The White House should announce that it won’t extend any of the Bush tax cuts and will instead insist on a Gang-of-Six-esque plan that cleans the code, lowers rates for everyone, and raises $2 trillion or more in revenue. If the GOP refuses, the tax cuts will expire, our revenue problems will be solved, and Republicans will suddenly find themselves much more interested in tax reform. Sometimes, to govern like a Democrat — or even just to govern responsibly — you need to negotiate like a Republican.

Indeed.  Simply arguing for higher taxes is a no-win proposition.  Arguing for a more efficient, more fair tax code at least has a chance against the Republican no more taxes ever onslaught.  Tactically speaking, the Democrats would be fools not to use the leverage provided by the expiration of the Bush tax cuts.  That said, I’ve never put much faith in Democrats’ tactical abilities.

Obama and Independents



Nice piece in TNR by Ruy Teixeira (the only political scientist I’ve ever seen wearing a purple suit– at a conference many years ago), about Obama’s mis-guided attempts to win over Independent voters:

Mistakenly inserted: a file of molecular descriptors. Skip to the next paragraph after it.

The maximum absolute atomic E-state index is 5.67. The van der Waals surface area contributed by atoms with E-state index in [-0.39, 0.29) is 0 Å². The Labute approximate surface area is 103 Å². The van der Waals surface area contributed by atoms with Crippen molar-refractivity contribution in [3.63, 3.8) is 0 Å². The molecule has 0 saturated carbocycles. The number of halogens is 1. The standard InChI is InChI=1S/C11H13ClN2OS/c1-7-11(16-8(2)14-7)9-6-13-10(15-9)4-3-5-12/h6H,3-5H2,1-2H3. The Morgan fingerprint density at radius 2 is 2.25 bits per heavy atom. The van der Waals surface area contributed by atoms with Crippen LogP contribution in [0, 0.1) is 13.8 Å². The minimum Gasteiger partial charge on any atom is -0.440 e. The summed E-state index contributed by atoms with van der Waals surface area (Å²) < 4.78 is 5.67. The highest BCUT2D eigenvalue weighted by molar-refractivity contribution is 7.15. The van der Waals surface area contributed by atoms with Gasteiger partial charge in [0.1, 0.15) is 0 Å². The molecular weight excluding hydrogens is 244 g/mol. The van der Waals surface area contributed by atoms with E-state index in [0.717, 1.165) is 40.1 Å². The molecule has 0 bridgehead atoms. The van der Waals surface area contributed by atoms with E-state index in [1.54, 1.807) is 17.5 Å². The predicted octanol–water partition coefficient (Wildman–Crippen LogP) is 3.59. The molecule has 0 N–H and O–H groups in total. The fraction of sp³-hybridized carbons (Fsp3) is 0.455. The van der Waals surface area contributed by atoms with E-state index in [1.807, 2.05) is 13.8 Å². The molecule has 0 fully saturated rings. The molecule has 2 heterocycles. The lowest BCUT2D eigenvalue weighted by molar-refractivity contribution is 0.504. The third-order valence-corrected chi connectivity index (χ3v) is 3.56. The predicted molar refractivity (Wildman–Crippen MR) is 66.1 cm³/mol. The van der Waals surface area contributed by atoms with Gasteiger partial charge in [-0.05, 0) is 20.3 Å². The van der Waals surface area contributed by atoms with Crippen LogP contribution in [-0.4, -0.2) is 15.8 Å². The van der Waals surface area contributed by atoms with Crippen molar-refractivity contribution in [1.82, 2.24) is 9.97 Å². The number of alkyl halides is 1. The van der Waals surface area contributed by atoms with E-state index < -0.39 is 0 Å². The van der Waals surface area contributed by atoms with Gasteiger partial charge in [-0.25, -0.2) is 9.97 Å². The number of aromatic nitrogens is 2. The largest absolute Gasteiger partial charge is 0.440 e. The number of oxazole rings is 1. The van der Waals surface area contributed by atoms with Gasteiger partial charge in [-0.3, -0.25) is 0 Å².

we have a deal that severely undercuts Democratic policy priorities and cuts government spending just as the economic recovery is showing signs of tanking. Just how, exactly, did it come to this? The most plausible explanation is that Obama and his political advisors are convinced that striking a bipartisan compromise on debt reduction is the way to the hearts of America’s political independents, who famously abandoned the Democrats in 2010.

Following this logic, Obama’s actions—treating the Republicans’ extraordinary threat not as an illegitimate bargaining tactic but as an opportunity—begin to make a measure of sense. Since independents are supposedly fixated on a bipartisan compromise to reduce spending and cut the debt, Obama would use the leverage provided by the Republicans’ threat, in a judo-like fashion, to enlist both parties in a grand bargain to restore long-run fiscal health. As a result, independents would reward Obama for being, in that tired phrase, “the adult in the room” who stood up for their fiscal priorities.

Teixeira proceeds to bring the Political Science (in an area near and dear to my heart– and dissertation) pointing out that there’s not some mass of unaligned independent voters.  The vast majority have strong Democratic or Republican preferences.  They think and vote like partisans the vast majority of t the time.  In conclusion: